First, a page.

NFC North: Jamarca Sanford

MINNEAPOLIS -- As the Minnesota Vikings continue to try and establish a pecking order at safety, it appears they'll give Chris Crocker every chance to wind up at the top of it.

The 34-year-old, who signed with the Vikings earlier this month and came out of retirement to play his eighth consecutive season for coach Mike Zimmer, will start alongside Harrison Smith on Saturday night against the Arizona Cardinals. Zimmer said the Vikings want to take a long look at four safeties -- Crocker, Jamarca Sanford, Kurt Coleman and Andrew Sendejo -- on Saturday, in hopes of sorting out the position.

That Crocker will start, however, speaks to what could eventually land him the starting job; he's more familiar with Zimmer's defense than anyone else on the roster, and can lend some stability to a position where no one has established a firm hold on the job next to Smith.

Robert Blanton, who is still listed at the top of the Vikings' depth chart at strong safety, will miss Saturday's game with a hamstring injury. Cornerback Josh Robinson -- who's still battling a hamstring injury and appears to be ceding ground to Captain Munnerlyn in the race for a starting cornerback job -- will also sit out. Tight end Chase Ford (broken foot) and defensive tackle Linval Joseph (bullet wound to calf) are the other Vikings players who won't dress.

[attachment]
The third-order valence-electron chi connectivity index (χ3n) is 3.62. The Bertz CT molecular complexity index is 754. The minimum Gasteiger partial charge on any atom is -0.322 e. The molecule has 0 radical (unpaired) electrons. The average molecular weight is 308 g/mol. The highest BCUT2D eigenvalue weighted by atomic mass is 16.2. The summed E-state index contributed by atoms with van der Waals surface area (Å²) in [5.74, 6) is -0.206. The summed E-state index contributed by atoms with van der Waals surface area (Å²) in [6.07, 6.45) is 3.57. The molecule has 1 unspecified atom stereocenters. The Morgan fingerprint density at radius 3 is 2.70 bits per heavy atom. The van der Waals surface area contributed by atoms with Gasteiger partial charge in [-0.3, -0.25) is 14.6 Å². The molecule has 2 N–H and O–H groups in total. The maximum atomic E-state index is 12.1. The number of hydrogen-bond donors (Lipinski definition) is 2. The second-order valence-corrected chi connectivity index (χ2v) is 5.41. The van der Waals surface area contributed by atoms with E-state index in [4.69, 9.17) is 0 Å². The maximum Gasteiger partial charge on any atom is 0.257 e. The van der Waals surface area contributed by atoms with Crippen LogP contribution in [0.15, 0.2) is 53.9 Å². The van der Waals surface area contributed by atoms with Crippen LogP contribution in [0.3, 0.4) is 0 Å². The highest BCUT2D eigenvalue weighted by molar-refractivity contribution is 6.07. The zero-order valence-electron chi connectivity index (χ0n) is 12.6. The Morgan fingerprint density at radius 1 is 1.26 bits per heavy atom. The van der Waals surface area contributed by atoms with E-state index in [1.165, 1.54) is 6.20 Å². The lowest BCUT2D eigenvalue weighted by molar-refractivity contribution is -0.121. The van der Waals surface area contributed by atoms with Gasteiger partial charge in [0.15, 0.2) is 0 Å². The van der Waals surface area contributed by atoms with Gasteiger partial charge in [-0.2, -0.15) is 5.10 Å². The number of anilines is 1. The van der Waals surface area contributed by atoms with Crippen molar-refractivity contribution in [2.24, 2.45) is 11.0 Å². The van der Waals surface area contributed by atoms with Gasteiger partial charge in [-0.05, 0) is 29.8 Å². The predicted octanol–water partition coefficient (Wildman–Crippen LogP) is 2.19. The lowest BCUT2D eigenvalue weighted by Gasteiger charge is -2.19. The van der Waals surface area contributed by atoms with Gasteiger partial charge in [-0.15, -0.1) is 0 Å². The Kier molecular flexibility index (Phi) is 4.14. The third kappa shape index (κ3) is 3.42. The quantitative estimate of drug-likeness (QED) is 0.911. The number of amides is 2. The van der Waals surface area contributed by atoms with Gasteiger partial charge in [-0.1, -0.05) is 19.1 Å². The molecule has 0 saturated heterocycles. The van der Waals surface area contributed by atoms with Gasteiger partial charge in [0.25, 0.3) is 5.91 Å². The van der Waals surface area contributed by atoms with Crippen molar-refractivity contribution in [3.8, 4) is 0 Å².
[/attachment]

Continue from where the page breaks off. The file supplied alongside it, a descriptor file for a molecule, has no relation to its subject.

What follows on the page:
Fred Evans will start at nose tackle for Joseph, and Matt Asiata will again start at running back in place of Adrian Peterson, who will sit out for a second consecutive week.

Vikings Camp Report: Day 15

August, 14, 2014
Aug 14
7:30
PM ET
MANKATO, Minn. -- A daily review of the hot topics coming out of Minnesota Vikings training camp:
  • The Vikings will still be without safety Robert Blanton because of a hamstring injury on Saturday night against the Arizona Cardinals, and coach Mike Zimmer wants to use the exhibition game to get a long look at four safeties in particular: Chris Crocker, Jamarca Sanford, Andrew Sendejo and Kurt Coleman. It seems reasonable to conclude those four are the ones receiving the strongest consideration to start next to Harrison Smith (at least until Blanton comes back), and Zimmer said he hopes Saturday's game will help sort out the depth chart. "Right now, I am looking for the other safety. That is why I want to play these guys quite a bit this week. I want to see how it goes from there and then try to figure out the rest of the pecking order as we get going. Hopefully, this will be a big week for those safeties."
  • Injuries are also affecting the Vikings' plans at the cornerback spot opposite Xavier Rhodes, where the Vikings have indicated Captain Munnerlyn and Josh Robinson are sharing the No. 1 spot on their recent depth charts. That seems a bit unnecessary, especially since Munnerlyn has been getting many of the first-team snaps in the base defense, but Robinson has been playing outside when Munnerlyn slides into the slot in nickel, and a third cornerback is essentially a starter in the NFL these days, anyway. Robinson, though, was out of practice with a lingering hamstring injury again on Thursday, and Zimmer indicated that's making it tough for him to nail down a spot. "Well, it’s hard to make the club in the tub," Zimmer said when asked if Munnerlyn was entrenched at the other cornerback spot. "I guess that would be a yes. I don’t know if he’s entrenched, but if you’re not going out there and proving it every single day and proving it in the games then it’s hard to know."